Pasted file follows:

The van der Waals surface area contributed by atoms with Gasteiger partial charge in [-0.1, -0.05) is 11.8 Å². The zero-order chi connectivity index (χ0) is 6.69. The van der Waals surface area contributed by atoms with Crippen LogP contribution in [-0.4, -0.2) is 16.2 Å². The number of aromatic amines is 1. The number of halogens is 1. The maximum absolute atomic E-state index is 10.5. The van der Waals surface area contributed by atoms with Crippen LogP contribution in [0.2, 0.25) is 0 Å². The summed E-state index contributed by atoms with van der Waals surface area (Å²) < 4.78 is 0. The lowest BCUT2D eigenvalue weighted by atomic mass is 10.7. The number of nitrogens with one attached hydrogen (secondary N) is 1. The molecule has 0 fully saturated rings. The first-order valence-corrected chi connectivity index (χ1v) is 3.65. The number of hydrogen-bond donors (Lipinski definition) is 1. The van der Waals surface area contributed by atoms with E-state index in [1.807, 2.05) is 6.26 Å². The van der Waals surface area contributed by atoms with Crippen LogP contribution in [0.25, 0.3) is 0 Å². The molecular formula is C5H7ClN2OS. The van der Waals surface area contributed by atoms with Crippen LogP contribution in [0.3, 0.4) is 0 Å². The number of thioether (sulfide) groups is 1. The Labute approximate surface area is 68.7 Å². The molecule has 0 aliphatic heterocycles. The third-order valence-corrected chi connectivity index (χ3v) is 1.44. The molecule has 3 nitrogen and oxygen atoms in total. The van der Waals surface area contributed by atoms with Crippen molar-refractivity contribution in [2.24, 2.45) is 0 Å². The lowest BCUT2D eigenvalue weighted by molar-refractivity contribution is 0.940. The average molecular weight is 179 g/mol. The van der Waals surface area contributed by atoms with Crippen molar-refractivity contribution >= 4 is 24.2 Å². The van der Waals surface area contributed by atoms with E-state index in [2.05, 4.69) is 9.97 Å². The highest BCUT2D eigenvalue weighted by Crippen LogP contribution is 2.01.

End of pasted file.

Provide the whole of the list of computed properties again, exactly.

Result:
The van der Waals surface area contributed by atoms with Gasteiger partial charge in [-0.1, -0.05) is 11.8 Å². The zero-order chi connectivity index (χ0) is 6.69. The van der Waals surface area contributed by atoms with Crippen LogP contribution in [-0.4, -0.2) is 16.2 Å². The number of aromatic amines is 1. The number of halogens is 1. The maximum absolute atomic E-state index is 10.5. The van der Waals surface area contributed by atoms with Crippen LogP contribution in [0.2, 0.25) is 0 Å². The summed E-state index contributed by atoms with van der Waals surface area (Å²) < 4.78 is 0. The lowest BCUT2D eigenvalue weighted by atomic mass is 10.7. The number of nitrogens with one attached hydrogen (secondary N) is 1. The molecule has 0 fully saturated rings. The first-order valence-corrected chi connectivity index (χ1v) is 3.65. The number of hydrogen-bond donors (Lipinski definition) is 1. The van der Waals surface area contributed by atoms with E-state index in [1.807, 2.05) is 6.26 Å². The van der Waals surface area contributed by atoms with Crippen LogP contribution in [0.25, 0.3) is 0 Å². The molecular formula is C5H7ClN2OS. The van der Waals surface area contributed by atoms with Crippen LogP contribution in [0.3, 0.4) is 0 Å². The number of thioether (sulfide) groups is 1. The Labute approximate surface area is 68.7 Å². The molecule has 0 aliphatic heterocycles. The third-order valence-corrected chi connectivity index (χ3v) is 1.44. The molecule has 3 nitrogen and oxygen atoms in total. The van der Waals surface area contributed by atoms with Crippen molar-refractivity contribution in [2.24, 2.45) is 0 Å². The lowest BCUT2D eigenvalue weighted by molar-refractivity contribution is 0.940. The average molecular weight is 179 g/mol. The van der Waals surface area contributed by atoms with Crippen molar-refractivity contribution >= 4 is 24.2 Å². The van der Waals surface area contributed by atoms with E-state index in [2.05, 4.69) is 9.97 Å². The highest BCUT2D eigenvalue weighted by Crippen LogP contribution is 2.01.